Last week, I also unfortunately chose to get too little sleep and consequently paid the price. I was exhausted, got a cold, uncharacteristically relied on caffeine and starches, and was a emotional, grumpy mess. I took the latter half of the week off from working out in order to sleep in a little and just chill out and recover. I feel much better now and am reminded of how much those choices affect me... And now we are back in the paleo saddle!
I sort of went nuts today at the farmer's market. The produce is really coming in now in Massachusetts, and the market reflects that. There's still some good lettuce left, but we're also getting these amazing tomatoes and eggplant. The nice lady that sells local honey was there, so I picked up a little bottle.
So when I came home, I took all of my produce and spread it across the counter.
And then I decided what to make for dinner.
I've been intrigued by the idea of doing stuffed chicken in the crockpot for awhile now, but actually haven't ever done it until tonight.
- 4 qt. crockpot (larger might work, but this is what I used) - toothpicks
- 2 plump chicken breasts, thawed - approximately 1 cup shredded carrots - approximately 1 cup shredded zucchini - 2 cloves garlic, finely minced - add a few more in there if you like your chicken extra savory - 1 T lemon juice - 1 T olive oil - 1 t crumbled dried sage (or ground sage, or ground poultry seasoning - whatever floats your boat will work here)
Mix the last six ingredients together in a small bowl to make the stuffing mixture. If you're shredding your own carrot and zucchini, please do so with caution. If you have an older child, this would be a great job for them to do.
Slice the chicken breasts down the middle, creating a nice little chicken packet for your stuffing mixture.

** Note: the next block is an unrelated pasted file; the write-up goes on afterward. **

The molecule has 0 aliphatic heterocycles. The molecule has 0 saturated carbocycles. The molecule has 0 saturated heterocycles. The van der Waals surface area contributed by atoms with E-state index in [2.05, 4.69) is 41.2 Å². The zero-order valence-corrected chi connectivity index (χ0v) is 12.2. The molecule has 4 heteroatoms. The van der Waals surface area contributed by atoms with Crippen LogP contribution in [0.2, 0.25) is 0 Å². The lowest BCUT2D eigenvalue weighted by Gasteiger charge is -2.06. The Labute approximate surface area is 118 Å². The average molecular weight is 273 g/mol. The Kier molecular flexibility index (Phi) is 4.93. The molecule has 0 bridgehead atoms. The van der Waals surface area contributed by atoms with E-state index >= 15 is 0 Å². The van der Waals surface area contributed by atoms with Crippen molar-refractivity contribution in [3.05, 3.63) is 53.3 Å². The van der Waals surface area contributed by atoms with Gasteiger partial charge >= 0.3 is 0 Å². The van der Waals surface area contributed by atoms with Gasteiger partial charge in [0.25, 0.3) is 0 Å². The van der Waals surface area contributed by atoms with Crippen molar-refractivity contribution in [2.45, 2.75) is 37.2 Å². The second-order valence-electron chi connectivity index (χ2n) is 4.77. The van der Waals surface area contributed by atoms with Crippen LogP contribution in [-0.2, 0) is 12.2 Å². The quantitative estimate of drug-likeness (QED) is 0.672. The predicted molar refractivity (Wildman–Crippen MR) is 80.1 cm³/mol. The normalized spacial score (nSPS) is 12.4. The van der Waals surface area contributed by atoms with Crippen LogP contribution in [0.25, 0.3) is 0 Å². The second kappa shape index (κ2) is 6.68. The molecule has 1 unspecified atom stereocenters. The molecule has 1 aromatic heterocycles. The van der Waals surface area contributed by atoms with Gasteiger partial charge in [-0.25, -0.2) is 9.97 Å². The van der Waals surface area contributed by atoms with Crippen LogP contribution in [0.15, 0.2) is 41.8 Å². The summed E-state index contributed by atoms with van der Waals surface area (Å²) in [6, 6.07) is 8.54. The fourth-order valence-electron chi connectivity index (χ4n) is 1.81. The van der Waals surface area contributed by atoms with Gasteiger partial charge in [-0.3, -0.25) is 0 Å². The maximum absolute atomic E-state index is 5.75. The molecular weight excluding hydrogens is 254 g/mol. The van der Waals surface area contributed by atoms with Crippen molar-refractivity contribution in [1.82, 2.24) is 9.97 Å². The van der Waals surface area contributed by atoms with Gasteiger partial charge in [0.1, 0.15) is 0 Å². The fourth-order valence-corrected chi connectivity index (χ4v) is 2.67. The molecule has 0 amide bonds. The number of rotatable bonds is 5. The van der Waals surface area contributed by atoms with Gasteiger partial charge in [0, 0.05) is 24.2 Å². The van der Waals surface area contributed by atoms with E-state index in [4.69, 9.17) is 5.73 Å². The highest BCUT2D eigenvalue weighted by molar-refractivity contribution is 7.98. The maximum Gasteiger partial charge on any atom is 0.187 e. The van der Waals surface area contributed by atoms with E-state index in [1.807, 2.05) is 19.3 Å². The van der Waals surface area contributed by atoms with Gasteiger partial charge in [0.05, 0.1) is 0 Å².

Spoon the mixture into the chicken; stuff it as full as you possibly can. Secure the ends of the chicken with toothpicks.
Plop your stuffed masterpieces in your crockpot.
Cook on low for about 4 hours, or until chicken is fully cooked.
I was having too much fun chasing the baby around this afternoon, and kind of let time get away from me. The chicken was still very tasty! But it was also a little dry, as I left it in there for five hours.
Not horribly so, but just enough that we noticed it. I was a little bummed, because the flavors were wonderful otherwise!
We still gobbled it up. I had planned on serving the leftovers for lunch tomorrow, but I accidentally ate it all tonight instead.
I will definitely make this again... I'll just be sure to set the timer next time!
Did you know that you can cook FISH in your crockpot?
I learned of this several months ago through my everyday crockpot Googling, and was beyond giddy. I think I talked about it nonstop for two days, which apparently wears on your spouse's nerves.
I learned a lesson here, obviously.
ANYways, on to fish in the crockpot! This dish is spicy, tangy and the fish itself is tender and flaky all at the same time. It takes only a few minutes to prep, and only a few hours to cook.
- 6 qt. crockpot (oval works best for fish, but if you need to chop your fish up and use a different size, no biggie) - 1 Parchment Paper Bag